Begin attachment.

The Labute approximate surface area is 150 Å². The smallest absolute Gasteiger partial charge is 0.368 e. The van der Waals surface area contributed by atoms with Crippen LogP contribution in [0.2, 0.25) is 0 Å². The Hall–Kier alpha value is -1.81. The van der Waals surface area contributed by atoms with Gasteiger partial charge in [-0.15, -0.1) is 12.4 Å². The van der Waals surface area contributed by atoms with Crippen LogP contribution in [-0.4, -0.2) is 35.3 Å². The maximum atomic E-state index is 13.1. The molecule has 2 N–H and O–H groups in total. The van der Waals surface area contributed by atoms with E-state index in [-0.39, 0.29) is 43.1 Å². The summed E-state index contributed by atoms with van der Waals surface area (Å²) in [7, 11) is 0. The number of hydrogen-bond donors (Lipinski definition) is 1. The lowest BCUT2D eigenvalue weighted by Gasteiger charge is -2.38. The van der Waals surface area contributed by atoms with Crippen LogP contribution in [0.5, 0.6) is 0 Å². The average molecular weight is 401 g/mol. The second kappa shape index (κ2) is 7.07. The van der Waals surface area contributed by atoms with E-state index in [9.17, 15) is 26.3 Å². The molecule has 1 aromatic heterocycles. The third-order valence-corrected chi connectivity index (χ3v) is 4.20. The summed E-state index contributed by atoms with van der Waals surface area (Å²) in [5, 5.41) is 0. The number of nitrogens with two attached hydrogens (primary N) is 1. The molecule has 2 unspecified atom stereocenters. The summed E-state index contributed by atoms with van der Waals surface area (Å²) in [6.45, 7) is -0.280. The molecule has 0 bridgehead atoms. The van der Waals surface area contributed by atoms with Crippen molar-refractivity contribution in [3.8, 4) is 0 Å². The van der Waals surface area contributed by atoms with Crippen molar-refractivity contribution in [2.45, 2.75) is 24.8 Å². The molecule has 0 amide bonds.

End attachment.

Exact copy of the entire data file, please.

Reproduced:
The Labute approximate surface area is 150 Å². The smallest absolute Gasteiger partial charge is 0.368 e. The van der Waals surface area contributed by atoms with Crippen LogP contribution in [0.2, 0.25) is 0 Å². The Hall–Kier alpha value is -1.81. The van der Waals surface area contributed by atoms with Gasteiger partial charge in [-0.15, -0.1) is 12.4 Å². The van der Waals surface area contributed by atoms with Crippen LogP contribution in [-0.4, -0.2) is 35.3 Å². The maximum atomic E-state index is 13.1. The molecule has 2 N–H and O–H groups in total. The van der Waals surface area contributed by atoms with E-state index in [-0.39, 0.29) is 43.1 Å². The summed E-state index contributed by atoms with van der Waals surface area (Å²) in [7, 11) is 0. The number of hydrogen-bond donors (Lipinski definition) is 1. The lowest BCUT2D eigenvalue weighted by Gasteiger charge is -2.38. The van der Waals surface area contributed by atoms with Crippen LogP contribution in [0.5, 0.6) is 0 Å². The average molecular weight is 401 g/mol. The second kappa shape index (κ2) is 7.07. The van der Waals surface area contributed by atoms with E-state index in [9.17, 15) is 26.3 Å². The molecule has 1 aromatic heterocycles. The third-order valence-corrected chi connectivity index (χ3v) is 4.20. The summed E-state index contributed by atoms with van der Waals surface area (Å²) in [5, 5.41) is 0. The number of nitrogens with two attached hydrogens (primary N) is 1. The molecule has 2 unspecified atom stereocenters. The summed E-state index contributed by atoms with van der Waals surface area (Å²) in [6.45, 7) is -0.280. The molecule has 0 bridgehead atoms. The van der Waals surface area contributed by atoms with Crippen molar-refractivity contribution in [3.8, 4) is 0 Å². The van der Waals surface area contributed by atoms with Crippen molar-refractivity contribution in [2.45, 2.75) is 24.8 Å². The molecule has 0 amide bonds.